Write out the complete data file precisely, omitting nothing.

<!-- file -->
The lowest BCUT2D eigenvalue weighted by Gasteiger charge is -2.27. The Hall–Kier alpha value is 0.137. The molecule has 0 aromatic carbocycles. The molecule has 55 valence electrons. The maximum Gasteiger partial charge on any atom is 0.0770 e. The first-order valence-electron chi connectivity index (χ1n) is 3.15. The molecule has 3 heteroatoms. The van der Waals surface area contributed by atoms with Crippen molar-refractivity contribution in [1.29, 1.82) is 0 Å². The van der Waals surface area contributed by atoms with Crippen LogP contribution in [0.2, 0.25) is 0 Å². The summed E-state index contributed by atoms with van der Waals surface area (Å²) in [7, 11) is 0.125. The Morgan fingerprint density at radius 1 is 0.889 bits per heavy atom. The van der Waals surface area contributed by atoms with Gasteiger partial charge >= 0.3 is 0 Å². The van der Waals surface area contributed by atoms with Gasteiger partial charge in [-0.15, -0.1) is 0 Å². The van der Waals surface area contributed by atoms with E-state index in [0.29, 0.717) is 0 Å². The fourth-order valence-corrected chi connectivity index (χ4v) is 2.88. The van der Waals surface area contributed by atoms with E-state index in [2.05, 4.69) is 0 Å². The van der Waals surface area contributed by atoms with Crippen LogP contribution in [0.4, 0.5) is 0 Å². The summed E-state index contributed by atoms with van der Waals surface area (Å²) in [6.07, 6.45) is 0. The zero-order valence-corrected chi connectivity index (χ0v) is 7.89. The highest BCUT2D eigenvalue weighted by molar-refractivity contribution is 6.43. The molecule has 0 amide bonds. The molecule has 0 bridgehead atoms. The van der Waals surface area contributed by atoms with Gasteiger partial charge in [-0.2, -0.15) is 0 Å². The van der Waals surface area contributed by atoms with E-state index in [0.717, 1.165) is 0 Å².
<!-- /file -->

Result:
The lowest BCUT2D eigenvalue weighted by Gasteiger charge is -2.27. The Hall–Kier alpha value is 0.137. The molecule has 0 aromatic carbocycles. The molecule has 55 valence electrons. The maximum Gasteiger partial charge on any atom is 0.0770 e. The first-order valence-electron chi connectivity index (χ1n) is 3.15. The molecule has 3 heteroatoms. The van der Waals surface area contributed by atoms with Crippen molar-refractivity contribution in [1.29, 1.82) is 0 Å². The van der Waals surface area contributed by atoms with Crippen LogP contribution in [0.2, 0.25) is 0 Å². The summed E-state index contributed by atoms with van der Waals surface area (Å²) in [7, 11) is 0.125. The Morgan fingerprint density at radius 1 is 0.889 bits per heavy atom. The van der Waals surface area contributed by atoms with Gasteiger partial charge >= 0.3 is 0 Å². The van der Waals surface area contributed by atoms with Gasteiger partial charge in [-0.15, -0.1) is 0 Å². The van der Waals surface area contributed by atoms with E-state index in [0.29, 0.717) is 0 Å². The fourth-order valence-corrected chi connectivity index (χ4v) is 2.88. The van der Waals surface area contributed by atoms with E-state index in [2.05, 4.69) is 0 Å². The van der Waals surface area contributed by atoms with Crippen LogP contribution in [0.4, 0.5) is 0 Å². The summed E-state index contributed by atoms with van der Waals surface area (Å²) in [6.07, 6.45) is 0. The zero-order valence-corrected chi connectivity index (χ0v) is 7.89. The highest BCUT2D eigenvalue weighted by molar-refractivity contribution is 6.43. The molecule has 0 amide bonds. The molecule has 0 bridgehead atoms. The van der Waals surface area contributed by atoms with Gasteiger partial charge in [-0.2, -0.15) is 0 Å². The van der Waals surface area contributed by atoms with E-state index in [0.717, 1.165) is 0 Å².